“The U.S.A. can see from everywhere,” he said of U.S. drone capabilities. “They can see that there were innocent children near the car and in the car. Whoever did this should be punished.”

“It isn’t right,” he added.

Copyright © The Associated Press. All rights reserved. This material may not be published, broadcast, rewritten or redistributed.

AP

Associated Press

Did Trump break the law? FBI search raises fresh questions

WASHINGTON (AP) — The year was 2016, the presidential candidate under investigation was Hillary Clinton and the FBI director at the time, James Comey, laid out the factors the Justice Department weighs in deciding whether to charge someone with mishandling classified records. Fast forward to 2022 and that tutorial proves instructive as another candidate from […]
15 hours ago
Associated Press

Salon shooting suspect indicted for anti-Asian hate crime

DALLAS (AP) — A man accused of shooting three Asian American women at a hair salon was indicted Tuesday on multiple counts, including committing a hate crime. The Dallas County District Attorney’s Office announced the indictment Tuesday of Jeremy Terrence Smith, 37, for the May 11 shooting at a salon in Dallas’ Koreatown. It alleges […]
15 hours ago
A client shops for chicken at a market in Mexico City, Tuesday, Aug. 9, 2022. Mexico's annual infla...
Associated Press

As Mexico’s inflation hits 8.15%, families cut back

MEXICO CITY (AP) — Mexico’s annualized inflation rate hit 8.15% in July, the highest in almost two two decades, the national statistics institute announced Tuesday. But inflation in prices for food and non-alcoholic beverages is even higher, with prices rising 14.5% over the last 12 months. Many Mexican families are feeling the pinch, and going […]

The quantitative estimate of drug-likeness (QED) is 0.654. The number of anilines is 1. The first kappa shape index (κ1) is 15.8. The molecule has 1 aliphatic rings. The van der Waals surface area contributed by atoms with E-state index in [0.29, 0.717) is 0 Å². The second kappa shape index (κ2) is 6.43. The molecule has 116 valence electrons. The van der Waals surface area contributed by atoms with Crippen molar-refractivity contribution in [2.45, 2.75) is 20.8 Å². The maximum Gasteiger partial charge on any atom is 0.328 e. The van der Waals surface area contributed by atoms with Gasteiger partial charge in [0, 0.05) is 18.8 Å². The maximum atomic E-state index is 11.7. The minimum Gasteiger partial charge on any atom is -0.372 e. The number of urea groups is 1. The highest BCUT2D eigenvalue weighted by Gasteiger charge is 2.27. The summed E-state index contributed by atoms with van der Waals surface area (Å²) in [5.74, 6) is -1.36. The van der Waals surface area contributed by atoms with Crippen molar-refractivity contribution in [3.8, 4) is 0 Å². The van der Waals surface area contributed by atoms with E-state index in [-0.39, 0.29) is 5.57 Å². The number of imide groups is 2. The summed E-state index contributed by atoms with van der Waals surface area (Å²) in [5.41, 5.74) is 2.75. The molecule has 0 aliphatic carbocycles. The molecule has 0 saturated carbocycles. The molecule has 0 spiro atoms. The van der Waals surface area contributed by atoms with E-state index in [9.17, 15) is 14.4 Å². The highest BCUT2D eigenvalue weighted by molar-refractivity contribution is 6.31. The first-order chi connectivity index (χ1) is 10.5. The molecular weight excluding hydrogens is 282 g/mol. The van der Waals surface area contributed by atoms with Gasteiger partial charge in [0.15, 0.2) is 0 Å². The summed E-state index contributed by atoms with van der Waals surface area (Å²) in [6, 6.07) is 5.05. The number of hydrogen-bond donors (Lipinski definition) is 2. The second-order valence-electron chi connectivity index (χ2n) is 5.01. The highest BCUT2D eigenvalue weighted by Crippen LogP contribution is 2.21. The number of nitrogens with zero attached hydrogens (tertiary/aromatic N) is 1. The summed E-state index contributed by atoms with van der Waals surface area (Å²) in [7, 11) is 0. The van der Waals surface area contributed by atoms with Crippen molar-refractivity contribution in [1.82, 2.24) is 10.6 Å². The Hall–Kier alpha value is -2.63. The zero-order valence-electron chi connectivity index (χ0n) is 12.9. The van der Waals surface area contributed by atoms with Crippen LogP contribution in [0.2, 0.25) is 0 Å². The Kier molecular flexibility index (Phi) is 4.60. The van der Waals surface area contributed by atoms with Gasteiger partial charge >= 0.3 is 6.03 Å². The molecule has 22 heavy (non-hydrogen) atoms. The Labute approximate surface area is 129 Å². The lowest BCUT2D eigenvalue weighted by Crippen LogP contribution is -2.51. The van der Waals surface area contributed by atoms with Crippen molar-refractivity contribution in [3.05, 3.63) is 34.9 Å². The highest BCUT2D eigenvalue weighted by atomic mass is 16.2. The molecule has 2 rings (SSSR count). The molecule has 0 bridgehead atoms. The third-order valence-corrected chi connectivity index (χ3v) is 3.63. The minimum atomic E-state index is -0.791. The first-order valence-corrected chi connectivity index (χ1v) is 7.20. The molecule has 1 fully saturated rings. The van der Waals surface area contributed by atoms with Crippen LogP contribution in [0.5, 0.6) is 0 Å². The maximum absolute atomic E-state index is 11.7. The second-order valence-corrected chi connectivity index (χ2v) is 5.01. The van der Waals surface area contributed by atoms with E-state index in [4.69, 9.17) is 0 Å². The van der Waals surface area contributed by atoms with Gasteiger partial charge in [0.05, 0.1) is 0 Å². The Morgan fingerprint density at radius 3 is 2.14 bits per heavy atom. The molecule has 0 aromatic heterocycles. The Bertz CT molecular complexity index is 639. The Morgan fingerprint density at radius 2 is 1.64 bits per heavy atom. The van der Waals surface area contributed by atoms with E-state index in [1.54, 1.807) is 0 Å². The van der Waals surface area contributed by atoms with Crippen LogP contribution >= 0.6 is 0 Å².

15 hours ago
Associated Press

Ex-school director gets home detention in college scam

BOSTON (AP) — A former director of private California school was sentenced Tuesday to three months of home confinement for his role in the sprawling college admissions bribery scheme. Igor Dvorskiy, who was director of West Hollywood College Preparatory School, was ordered to serve one year of supervised release — including the three months of […]
15 hours ago
Associated Press

DNA leads to arrest of Hawaii man in 1982 California killing

SUNNYVALE, Calif. (AP) — A Hawaii man has been arrested after DNA technology helped investigators identify him as a suspect in the 1992 slaying of a 15-year-old girl who was abducted in Northern California from a bus stop, raped and killed, authorities said. Karen Stitt was waiting for a bus in Sunnyvale when she disappeared […]
15 hours ago
Security moves in a golf cart at former President Donald Trump's Mar-a-Lago estate, Tuesday, Aug. 9...
Associated Press

EXPLAINER: How does the FBI get a warrant to search a home?

News that FBI agents descended on former President Donald Trump’s Mar-a-Lago home and searched it have spawned accusations of a politicized law enforcement organization doing the bidding of the Biden administration in targeting political enemies. The reality is that the process of obtaining a search warrant is a controlled by a checklist of requirements before […]
15 hours ago

Sponsored Articles

...
Sanderson Ford

Don’t let rising fuel prices stop you from traveling Arizona this summer

There's no better time to get out on the open road and see what the beautiful state of Arizona has to offer. But if the cost of gas is putting a cloud over your summer vacation plans, let Sanderson Ford help with their wide-range selection of electric vehicles.
...
Mayo Clinic Orthopedics and Sports Medicine

Why your student-athlete’s physical should be conducted by a sports medicine specialist

Dr. Anastasi from Mayo Clinic Orthopedics and Sports Medicine in Tempe answers some of the most common questions.
...
Dr. Richard Carmona

Great news: Children under 5 can now get COVID-19 vaccine

After more than two years of battle with an invisible killer, we can now vaccinate the youngest among us against COVID-19. This is great news.
Afghan survivors of errant US drone strike seek probe